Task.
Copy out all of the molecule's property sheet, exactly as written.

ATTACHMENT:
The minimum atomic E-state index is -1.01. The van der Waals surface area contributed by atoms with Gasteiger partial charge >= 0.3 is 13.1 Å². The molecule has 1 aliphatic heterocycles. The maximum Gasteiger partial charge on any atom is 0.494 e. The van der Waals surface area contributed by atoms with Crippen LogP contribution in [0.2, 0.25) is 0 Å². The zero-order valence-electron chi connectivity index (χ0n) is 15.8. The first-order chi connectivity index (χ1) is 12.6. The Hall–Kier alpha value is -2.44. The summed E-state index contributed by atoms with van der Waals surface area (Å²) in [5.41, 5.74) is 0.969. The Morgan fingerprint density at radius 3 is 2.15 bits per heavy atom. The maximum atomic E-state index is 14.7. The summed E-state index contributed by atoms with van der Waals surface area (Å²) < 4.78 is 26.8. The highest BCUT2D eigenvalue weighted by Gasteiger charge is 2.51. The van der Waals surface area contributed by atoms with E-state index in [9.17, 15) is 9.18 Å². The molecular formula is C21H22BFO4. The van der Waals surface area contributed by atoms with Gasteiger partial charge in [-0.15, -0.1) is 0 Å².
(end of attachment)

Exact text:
The minimum atomic E-state index is -1.01. The van der Waals surface area contributed by atoms with Gasteiger partial charge >= 0.3 is 13.1 Å². The molecule has 1 aliphatic heterocycles. The maximum Gasteiger partial charge on any atom is 0.494 e. The van der Waals surface area contributed by atoms with Crippen LogP contribution in [0.2, 0.25) is 0 Å². The zero-order valence-electron chi connectivity index (χ0n) is 15.8. The first-order chi connectivity index (χ1) is 12.6. The Hall–Kier alpha value is -2.44. The summed E-state index contributed by atoms with van der Waals surface area (Å²) in [5.41, 5.74) is 0.969. The Morgan fingerprint density at radius 3 is 2.15 bits per heavy atom. The maximum atomic E-state index is 14.7. The summed E-state index contributed by atoms with van der Waals surface area (Å²) < 4.78 is 26.8. The highest BCUT2D eigenvalue weighted by Gasteiger charge is 2.51. The van der Waals surface area contributed by atoms with E-state index in [9.17, 15) is 9.18 Å². The molecular formula is C21H22BFO4. The van der Waals surface area contributed by atoms with Gasteiger partial charge in [-0.15, -0.1) is 0 Å².